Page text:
TORONTO (Reuters) - Canadian marijuana producer Aurora Cannabis Inc on Wednesday dismissed claims from short-seller Citron Research that its stock was set to decline due to problems with its business model.
Citron earlier on Wednesday said Aurora shares are poised to shed half their value.
Aurora shares on Wednesday closed up 20 percent at C$14.18. They hit a 52-week low of C$1.90 in June.
Citron said in a report posted on Twitter that Aurora lacks a path to profitability, is spending too heavily on acquisitions and that stock sales by company insiders show a lack of confidence in the company’s future.
Aurora executive vice president Cam Battley dismissed the allegations, saying by telephone that the company had made “a conscious choice” to operate at a loss so it could invest in future growth.
“We see a significant window of opportunity to establish a global presence,” he said. “We’re investing now to establish our presence in Canada and significantly around the world as well.”
Aurora has invested in expanding annual marijuana production capacity to 113,300 kilograms (249,784 pounds) per year through existing and new facilities, which will all be operating by the middle of this year, Battley said.
He said Aurora’s purchase of Pedanios GmbH, Germany’s largest distributor of medical cannabis to pharmacies, for C$23 million ($18 million) was an example of investments that will boost future revenue.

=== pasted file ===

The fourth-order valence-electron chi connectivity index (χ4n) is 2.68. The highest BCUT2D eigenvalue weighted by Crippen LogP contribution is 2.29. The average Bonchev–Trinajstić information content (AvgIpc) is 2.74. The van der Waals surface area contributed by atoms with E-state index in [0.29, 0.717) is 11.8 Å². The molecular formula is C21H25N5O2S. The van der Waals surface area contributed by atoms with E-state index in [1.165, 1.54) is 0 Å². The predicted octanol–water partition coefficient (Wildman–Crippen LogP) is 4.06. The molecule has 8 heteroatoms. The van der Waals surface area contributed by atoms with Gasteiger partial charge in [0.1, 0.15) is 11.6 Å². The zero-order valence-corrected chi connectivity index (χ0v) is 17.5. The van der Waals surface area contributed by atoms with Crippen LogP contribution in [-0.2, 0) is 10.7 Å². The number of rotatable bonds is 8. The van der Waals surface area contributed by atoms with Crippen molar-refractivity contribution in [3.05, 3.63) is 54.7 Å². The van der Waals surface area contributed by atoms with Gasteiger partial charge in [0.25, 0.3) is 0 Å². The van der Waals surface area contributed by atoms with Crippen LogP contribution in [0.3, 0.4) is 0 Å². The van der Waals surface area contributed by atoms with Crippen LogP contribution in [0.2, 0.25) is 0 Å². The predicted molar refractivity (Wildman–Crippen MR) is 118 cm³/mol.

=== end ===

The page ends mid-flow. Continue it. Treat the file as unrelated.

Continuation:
“It’s one of our crown jewels. And it opens up the entire European Union market,” Battley said.
Citron also criticized Aurora’s C$600 million offer to buy smaller rival CanniMed Therapeutics.
CanniMed on Wednesday in a statement criticized Aurora’s hostile takeover bid, which offers a capped price of C$24 per CanniMed share payable in Aurora shares, as too low. CanniMed shares closed up 8.2 percent at C$26.12.
On insider sales, Battley dismissed them as nothing out of the ordinary. Company insiders sold C$20.5 million over the past two months, according to Thomson Reuters data, as Aurora’s shares have more than quadrupled.
“It’s normal, if you have an appreciating stock as part of management’s compensation, people are going to take a little off the table every now and then,” Battley said.
“He doesn’t have a clue what he’s talking about,” Battley added of the Citron report.
Reporting by Nichola Saminather; Editing by Jim Finkle and Leslie Adler
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